Chestnut tree pests and diseases

Chestnut trees. Diseases

Between the main diseases we can point out:

  • chestnut treeThe chestnut blight : A disease caused by the fungus Cryphonectria parasitica, also called Endothia pasisitica. This pest in the United States caused the extinction of almost 3 billion American chestnut (Castanea dentata), The first symptoms appeared in 1904 in New York City and extended until 1950.

This pest was introduced from Japan, since chestnuts imported from Japan are carriers of the disease but resistant to it.

People is still trying to combat this disease in America, although the small shoots that grow from the stumps of dead trees are attacked by it and die when they become a little bigger. At the moment there is no solution for it. This pest does not affect Chinese chestnuts (Castanea mollissima) or Japanese chestnuts (Castanea crenata), so that the only feasible solution seems to be to produce hybrids between American chestnut wand other species that are immune to the plague.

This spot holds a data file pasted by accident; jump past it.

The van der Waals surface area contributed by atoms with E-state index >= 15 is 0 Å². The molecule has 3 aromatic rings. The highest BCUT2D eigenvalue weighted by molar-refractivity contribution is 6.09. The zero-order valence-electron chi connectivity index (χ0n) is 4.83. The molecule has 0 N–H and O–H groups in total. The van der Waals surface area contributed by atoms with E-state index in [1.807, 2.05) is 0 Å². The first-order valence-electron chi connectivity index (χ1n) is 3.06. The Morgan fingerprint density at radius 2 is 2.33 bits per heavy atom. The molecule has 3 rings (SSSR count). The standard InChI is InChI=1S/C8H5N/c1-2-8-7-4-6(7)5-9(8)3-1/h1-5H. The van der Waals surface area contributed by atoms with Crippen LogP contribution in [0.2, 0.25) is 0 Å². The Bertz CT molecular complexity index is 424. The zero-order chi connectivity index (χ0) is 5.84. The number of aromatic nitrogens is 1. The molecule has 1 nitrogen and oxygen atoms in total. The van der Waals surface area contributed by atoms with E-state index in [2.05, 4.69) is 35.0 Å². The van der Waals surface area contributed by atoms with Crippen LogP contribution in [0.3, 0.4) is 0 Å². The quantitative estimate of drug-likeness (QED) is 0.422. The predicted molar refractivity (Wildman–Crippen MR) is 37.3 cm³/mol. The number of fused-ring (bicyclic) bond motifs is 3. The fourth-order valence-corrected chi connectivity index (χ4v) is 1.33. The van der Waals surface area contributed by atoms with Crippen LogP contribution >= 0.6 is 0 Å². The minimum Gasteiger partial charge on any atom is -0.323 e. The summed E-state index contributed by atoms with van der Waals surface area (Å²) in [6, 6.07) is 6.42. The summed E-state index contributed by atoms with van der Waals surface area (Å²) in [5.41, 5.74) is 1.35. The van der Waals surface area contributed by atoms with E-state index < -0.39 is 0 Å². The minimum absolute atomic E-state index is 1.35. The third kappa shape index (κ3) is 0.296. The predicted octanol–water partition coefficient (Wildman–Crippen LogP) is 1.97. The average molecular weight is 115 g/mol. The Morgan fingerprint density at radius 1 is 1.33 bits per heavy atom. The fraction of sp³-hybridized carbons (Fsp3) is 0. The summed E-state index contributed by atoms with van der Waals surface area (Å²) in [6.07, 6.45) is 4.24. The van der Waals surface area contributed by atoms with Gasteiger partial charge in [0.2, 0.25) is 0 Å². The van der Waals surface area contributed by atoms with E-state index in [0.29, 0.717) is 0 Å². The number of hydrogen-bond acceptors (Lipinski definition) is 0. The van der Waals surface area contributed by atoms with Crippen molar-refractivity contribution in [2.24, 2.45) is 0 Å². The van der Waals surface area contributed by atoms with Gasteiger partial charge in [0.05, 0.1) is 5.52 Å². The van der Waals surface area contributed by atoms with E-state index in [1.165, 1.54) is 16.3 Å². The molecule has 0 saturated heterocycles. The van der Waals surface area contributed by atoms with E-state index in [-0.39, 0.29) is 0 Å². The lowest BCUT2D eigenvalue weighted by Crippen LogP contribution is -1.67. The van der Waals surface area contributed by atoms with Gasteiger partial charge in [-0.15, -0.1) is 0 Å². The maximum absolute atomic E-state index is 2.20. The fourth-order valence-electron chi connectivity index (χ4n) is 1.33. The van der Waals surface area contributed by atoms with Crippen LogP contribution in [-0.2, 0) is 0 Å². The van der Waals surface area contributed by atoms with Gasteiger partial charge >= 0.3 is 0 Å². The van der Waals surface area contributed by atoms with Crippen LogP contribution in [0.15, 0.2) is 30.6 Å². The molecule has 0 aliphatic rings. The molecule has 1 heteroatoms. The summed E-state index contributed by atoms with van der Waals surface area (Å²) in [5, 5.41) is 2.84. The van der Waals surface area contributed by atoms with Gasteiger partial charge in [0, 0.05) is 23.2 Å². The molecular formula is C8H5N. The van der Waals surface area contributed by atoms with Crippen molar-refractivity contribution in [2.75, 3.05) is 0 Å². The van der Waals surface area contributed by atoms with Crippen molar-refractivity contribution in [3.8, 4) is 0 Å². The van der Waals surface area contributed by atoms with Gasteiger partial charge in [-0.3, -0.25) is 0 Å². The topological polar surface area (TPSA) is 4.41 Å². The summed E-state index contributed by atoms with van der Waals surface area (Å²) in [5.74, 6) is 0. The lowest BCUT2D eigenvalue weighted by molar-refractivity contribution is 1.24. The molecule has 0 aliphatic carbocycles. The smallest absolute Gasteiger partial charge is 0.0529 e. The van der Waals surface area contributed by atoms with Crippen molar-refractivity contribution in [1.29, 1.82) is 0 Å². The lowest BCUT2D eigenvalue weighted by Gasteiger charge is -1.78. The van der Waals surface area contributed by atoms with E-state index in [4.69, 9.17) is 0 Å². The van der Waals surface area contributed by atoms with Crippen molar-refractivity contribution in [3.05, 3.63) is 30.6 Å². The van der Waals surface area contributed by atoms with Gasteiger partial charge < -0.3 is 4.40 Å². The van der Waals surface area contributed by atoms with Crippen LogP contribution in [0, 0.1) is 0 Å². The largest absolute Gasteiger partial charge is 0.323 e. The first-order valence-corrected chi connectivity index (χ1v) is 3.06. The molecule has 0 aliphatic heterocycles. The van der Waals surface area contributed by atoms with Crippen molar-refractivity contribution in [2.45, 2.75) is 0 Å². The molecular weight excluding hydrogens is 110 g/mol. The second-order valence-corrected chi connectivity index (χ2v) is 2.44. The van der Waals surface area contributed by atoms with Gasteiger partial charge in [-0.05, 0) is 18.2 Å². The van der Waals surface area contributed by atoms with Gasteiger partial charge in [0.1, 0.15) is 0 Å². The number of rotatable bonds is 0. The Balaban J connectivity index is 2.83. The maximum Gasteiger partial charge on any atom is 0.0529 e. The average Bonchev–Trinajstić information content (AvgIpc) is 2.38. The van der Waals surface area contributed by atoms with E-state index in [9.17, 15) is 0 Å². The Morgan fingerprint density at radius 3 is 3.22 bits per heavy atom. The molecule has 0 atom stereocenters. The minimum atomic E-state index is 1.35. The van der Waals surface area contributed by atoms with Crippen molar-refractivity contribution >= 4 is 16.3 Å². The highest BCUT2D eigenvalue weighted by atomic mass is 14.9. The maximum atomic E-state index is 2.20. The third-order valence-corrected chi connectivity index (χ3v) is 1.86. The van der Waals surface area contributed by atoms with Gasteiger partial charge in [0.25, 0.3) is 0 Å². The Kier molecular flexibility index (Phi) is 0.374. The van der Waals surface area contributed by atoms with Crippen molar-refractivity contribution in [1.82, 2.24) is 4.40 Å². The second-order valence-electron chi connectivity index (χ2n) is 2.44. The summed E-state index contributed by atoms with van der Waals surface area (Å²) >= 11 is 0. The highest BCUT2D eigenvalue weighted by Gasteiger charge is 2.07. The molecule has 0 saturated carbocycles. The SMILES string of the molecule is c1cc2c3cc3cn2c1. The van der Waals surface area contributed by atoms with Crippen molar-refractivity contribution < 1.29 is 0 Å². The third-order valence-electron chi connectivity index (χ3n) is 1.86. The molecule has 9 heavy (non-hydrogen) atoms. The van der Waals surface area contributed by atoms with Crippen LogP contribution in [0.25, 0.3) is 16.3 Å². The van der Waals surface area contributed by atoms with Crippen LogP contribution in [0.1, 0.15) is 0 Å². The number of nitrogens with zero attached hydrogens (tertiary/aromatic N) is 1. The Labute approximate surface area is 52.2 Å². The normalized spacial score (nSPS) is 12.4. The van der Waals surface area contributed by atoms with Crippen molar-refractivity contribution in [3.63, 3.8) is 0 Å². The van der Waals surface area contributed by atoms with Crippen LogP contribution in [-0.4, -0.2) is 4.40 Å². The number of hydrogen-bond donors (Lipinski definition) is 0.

The European chestnut (Castanea sativa) may be attacked by this disease but it is a much stronger species than the American one, because this disease causes less serious effects than the U.S. which allows the attacked trees to recover. It should be noted, however, that the disease is well established in Europe, Africa, Asia and North America, having appeared in most countries having chestnuts (Spain, Italy, France, Greece, Germany, Poland, Portugal, Russia, Tunisia, China, Japan, North Korea, South Korea, United States, Canada, etc.).

The disease is caused when the fungus penetrates the wounds of trees. this especially occurs with temperatures between 18 and 38 º C and the presence of dispersing elements such as rain or wind. Once inside the tree, it can kill it if the fungus is highly virulent or form cankers on the bark of the branches or trunk in case it has a lower virulence. Cankers appear as swollen and vertical fractures in the crust, sometimes oozing an orange-yellow liquid. The hyphae of the fungus develop under the bark.

How to treat the chestnut blight

The disease control involves the use of resources such as: